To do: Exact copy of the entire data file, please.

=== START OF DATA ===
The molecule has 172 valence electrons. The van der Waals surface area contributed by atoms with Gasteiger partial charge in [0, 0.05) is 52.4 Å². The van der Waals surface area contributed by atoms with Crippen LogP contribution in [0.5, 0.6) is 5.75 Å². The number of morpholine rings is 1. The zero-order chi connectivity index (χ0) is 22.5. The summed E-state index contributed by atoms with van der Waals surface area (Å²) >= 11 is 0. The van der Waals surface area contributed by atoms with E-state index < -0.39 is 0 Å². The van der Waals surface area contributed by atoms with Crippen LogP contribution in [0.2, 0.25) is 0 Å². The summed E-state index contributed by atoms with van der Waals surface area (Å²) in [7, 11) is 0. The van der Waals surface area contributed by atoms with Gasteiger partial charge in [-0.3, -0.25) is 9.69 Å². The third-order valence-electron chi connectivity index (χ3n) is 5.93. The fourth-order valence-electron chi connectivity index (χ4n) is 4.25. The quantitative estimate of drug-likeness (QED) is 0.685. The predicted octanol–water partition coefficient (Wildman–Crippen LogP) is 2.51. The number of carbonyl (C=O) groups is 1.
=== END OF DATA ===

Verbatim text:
The molecule has 172 valence electrons. The van der Waals surface area contributed by atoms with Gasteiger partial charge in [0, 0.05) is 52.4 Å². The van der Waals surface area contributed by atoms with Crippen LogP contribution in [0.5, 0.6) is 5.75 Å². The number of morpholine rings is 1. The zero-order chi connectivity index (χ0) is 22.5. The summed E-state index contributed by atoms with van der Waals surface area (Å²) >= 11 is 0. The van der Waals surface area contributed by atoms with E-state index < -0.39 is 0 Å². The van der Waals surface area contributed by atoms with Crippen LogP contribution in [0.2, 0.25) is 0 Å². The summed E-state index contributed by atoms with van der Waals surface area (Å²) in [7, 11) is 0. The van der Waals surface area contributed by atoms with Gasteiger partial charge in [-0.3, -0.25) is 9.69 Å². The third-order valence-electron chi connectivity index (χ3n) is 5.93. The fourth-order valence-electron chi connectivity index (χ4n) is 4.25. The quantitative estimate of drug-likeness (QED) is 0.685. The predicted octanol–water partition coefficient (Wildman–Crippen LogP) is 2.51. The number of carbonyl (C=O) groups is 1.